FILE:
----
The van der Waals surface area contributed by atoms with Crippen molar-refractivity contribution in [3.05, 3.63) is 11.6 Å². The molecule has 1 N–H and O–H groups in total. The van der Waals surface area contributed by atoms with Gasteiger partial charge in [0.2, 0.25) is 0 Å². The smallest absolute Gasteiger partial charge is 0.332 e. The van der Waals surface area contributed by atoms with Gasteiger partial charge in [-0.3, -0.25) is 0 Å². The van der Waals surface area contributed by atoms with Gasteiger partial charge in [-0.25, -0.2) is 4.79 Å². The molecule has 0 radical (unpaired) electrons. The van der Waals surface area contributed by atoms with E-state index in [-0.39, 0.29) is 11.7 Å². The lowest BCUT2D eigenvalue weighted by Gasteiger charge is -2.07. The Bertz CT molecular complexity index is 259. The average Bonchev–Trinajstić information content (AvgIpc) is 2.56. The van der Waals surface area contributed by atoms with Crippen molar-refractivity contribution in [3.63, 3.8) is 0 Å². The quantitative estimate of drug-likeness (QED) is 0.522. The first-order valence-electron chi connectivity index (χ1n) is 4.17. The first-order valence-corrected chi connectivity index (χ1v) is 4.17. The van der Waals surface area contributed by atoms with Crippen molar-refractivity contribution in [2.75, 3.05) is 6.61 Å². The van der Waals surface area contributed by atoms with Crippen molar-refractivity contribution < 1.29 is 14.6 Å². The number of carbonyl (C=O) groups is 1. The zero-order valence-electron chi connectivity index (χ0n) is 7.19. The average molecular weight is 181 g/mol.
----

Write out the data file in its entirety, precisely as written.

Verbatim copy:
The van der Waals surface area contributed by atoms with Crippen molar-refractivity contribution in [3.05, 3.63) is 11.6 Å². The molecule has 1 N–H and O–H groups in total. The van der Waals surface area contributed by atoms with Gasteiger partial charge in [0.2, 0.25) is 0 Å². The smallest absolute Gasteiger partial charge is 0.332 e. The van der Waals surface area contributed by atoms with Gasteiger partial charge in [-0.3, -0.25) is 0 Å². The van der Waals surface area contributed by atoms with Gasteiger partial charge in [-0.25, -0.2) is 4.79 Å². The molecule has 0 radical (unpaired) electrons. The van der Waals surface area contributed by atoms with E-state index in [-0.39, 0.29) is 11.7 Å². The lowest BCUT2D eigenvalue weighted by Gasteiger charge is -2.07. The Bertz CT molecular complexity index is 259. The average Bonchev–Trinajstić information content (AvgIpc) is 2.56. The van der Waals surface area contributed by atoms with Crippen molar-refractivity contribution in [3.63, 3.8) is 0 Å². The quantitative estimate of drug-likeness (QED) is 0.522. The first-order valence-electron chi connectivity index (χ1n) is 4.17. The first-order valence-corrected chi connectivity index (χ1v) is 4.17. The van der Waals surface area contributed by atoms with Crippen molar-refractivity contribution in [2.75, 3.05) is 6.61 Å². The van der Waals surface area contributed by atoms with Crippen molar-refractivity contribution < 1.29 is 14.6 Å². The number of carbonyl (C=O) groups is 1. The zero-order valence-electron chi connectivity index (χ0n) is 7.19. The average molecular weight is 181 g/mol.